Jessica Altieri: [00:03:44] I can’t even imagine the food over there. So how long were you in Poland?
Alan Johnson: [00:03:48] About a year and a half a year and then moved back to Australia thinking OK that’s it I’m going to put down roots going to live back in Australia and quite literally three months later I found myself in Boston where I was the chief operating officer for a movie theater company building these big megaplexes. I did that for whatever it was three four years.
Jessica Altieri: [00:04:12] Wait…. the type of megaplexes like we could drink and eat in?
Alan Johnson: [00:04:16] We opened the very first stadium megaplex on the East Coast of the US with valet parking,and ATM’s that distributed movie tickets not cash, VIP seating and even specialty food, not just popcorn and Pepsi.
Alan Johnson: [00:04:42] And then Michael Eisner visited one of our theaters and liked what we were doing.
Jessica Altieri: [00:04:52] How was that first conversation with him?
Alan Johnson: [00:04:53] Very nerve-wracking because he’s such a legend and he’s such a visionary and he’s see things so different. Anyway, he wanted me to go and work for a small division that kind of focused on restaurants and regional based entertainment.
[00:05:17] And I packed my bags, left Boston into L.A. and spent five or so years working in wonderful businesses like ESPN Zone which was a restaurant-based sports restaurant and club Disney and Disney Quest, opened Disney Quest here in Chicago on Ohio and Rush. And worked in the theme park part of Disney in the days when the Internet bubble burst in year 2000 if you remember all the drama and was asked by then the chairman of the Internet group to go help figure out how to write the Internet business because they were losing a lot of money. And spent a lot of time building what back then was the equivalent of Orbitz and Travelocity and Expedia. They hadn’t been thought of. And we built a complex travel site that you could plan your Disney vacations and you know book your hotel your rental car, your airfare and buy your tickets to the theme park. And then I had an epiphany at the end of that which was sort of you know I need to start working for me rather than these big you know companies like the Pepsi’s and the Disney’s. And so eventually I got together with an ex-Pepsi friend of mine that I had known for 25 years who purchased a small company and that’s how you and I had our paths cross. BevMo was a small chain in California, the equivalent of what you have here with Binnys. And we had 50 stores only in California a few in Arizona.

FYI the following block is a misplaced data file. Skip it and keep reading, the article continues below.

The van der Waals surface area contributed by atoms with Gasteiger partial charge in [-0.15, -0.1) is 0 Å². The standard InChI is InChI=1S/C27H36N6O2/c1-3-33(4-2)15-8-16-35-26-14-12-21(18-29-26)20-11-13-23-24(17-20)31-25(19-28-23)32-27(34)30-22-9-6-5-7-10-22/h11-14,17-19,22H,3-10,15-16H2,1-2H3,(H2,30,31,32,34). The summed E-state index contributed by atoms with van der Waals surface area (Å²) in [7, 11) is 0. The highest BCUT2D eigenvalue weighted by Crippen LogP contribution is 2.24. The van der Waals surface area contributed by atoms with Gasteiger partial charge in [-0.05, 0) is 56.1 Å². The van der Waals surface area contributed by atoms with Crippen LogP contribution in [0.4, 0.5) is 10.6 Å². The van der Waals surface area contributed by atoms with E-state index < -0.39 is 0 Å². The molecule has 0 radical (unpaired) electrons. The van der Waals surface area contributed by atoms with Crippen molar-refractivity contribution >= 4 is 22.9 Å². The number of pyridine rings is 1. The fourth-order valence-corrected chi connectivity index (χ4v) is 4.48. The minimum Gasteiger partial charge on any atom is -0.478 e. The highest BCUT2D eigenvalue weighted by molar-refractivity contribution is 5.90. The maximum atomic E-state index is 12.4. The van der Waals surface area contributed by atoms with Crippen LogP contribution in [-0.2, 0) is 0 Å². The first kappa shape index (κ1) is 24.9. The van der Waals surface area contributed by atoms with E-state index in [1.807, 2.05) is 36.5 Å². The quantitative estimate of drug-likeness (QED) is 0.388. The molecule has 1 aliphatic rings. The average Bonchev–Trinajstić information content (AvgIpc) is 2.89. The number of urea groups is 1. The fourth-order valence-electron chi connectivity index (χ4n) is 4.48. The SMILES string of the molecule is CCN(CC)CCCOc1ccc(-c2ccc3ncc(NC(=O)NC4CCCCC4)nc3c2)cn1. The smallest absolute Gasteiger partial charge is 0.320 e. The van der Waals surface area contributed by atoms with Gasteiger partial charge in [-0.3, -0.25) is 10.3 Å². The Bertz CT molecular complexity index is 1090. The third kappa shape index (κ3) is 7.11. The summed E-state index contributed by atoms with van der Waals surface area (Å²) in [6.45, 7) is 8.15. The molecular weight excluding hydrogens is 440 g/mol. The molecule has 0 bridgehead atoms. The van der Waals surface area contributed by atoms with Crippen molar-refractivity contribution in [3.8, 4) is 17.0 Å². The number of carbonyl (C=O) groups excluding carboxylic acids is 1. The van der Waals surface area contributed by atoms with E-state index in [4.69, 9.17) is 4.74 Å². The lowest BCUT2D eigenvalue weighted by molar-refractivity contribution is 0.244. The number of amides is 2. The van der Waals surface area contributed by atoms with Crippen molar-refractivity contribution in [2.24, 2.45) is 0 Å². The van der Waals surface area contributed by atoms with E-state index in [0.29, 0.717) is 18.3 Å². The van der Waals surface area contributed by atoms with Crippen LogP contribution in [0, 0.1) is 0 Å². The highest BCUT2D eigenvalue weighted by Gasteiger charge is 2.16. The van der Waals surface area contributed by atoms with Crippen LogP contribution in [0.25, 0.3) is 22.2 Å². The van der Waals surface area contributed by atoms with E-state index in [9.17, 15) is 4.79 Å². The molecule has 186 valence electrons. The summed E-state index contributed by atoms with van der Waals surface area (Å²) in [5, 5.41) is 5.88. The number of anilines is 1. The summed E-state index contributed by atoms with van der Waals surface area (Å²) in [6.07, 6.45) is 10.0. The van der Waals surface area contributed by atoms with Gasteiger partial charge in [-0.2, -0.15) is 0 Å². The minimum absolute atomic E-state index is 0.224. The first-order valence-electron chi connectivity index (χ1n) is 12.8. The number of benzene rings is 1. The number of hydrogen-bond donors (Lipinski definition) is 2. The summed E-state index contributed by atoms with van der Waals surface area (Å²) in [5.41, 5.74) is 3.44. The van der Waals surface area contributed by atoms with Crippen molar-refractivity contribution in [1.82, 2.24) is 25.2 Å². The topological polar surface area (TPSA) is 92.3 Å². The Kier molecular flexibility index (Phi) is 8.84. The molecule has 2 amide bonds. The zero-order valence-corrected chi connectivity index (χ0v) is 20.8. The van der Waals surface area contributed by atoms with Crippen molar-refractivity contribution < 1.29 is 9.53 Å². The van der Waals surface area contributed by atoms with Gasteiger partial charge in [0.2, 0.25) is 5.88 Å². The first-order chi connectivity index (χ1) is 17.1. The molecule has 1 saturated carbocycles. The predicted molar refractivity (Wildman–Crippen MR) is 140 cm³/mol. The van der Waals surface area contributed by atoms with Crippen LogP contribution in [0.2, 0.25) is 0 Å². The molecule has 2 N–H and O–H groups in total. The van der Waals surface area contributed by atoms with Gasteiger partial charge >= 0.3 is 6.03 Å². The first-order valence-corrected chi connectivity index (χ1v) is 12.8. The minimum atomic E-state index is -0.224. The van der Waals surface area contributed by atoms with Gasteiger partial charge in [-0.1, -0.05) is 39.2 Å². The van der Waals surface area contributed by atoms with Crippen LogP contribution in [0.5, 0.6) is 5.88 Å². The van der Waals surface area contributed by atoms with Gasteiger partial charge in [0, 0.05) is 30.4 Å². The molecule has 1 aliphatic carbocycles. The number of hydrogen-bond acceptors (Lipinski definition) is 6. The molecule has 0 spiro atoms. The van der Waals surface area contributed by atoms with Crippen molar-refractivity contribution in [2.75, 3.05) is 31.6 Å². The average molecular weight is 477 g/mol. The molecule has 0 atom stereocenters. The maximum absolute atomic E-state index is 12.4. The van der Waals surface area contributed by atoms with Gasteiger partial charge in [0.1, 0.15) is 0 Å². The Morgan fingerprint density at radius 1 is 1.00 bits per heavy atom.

Alan Johnson: [00:07:30] We took the company from 50 to about 165.
Jessica Altieri: [00:07:45] Was it difficult going from somewhere like Disney to BevMo?
Alan Johnson: [00:07:48] It was, not for any reason other than I’ve been in the “eatertainment” business for 30 years.
Alan Johnson: [00:08:11] So the transition was difficult in that I was so used to sort of a huge organization and BevMo in those days was relatively small and was a private company, so you could you could quite literally sit there and make have a conversation on Monday morning and decide what to do on Monday afternoon and launch it on Tuesday morning. And so, you had to move a lot quicker. But I quickly fell in love with the people, fell in love with the industry. I mean our industry really attracts people with a deep passion for the love of the grapes and the story behind the passion behind who makes the product. And so that was you know a wonderful introduction to a business in California which brings us to Napa which is the mecca for you know for the U.S. It doesn’t get any better. I lived maybe half an hour, 40 minutes from Napa.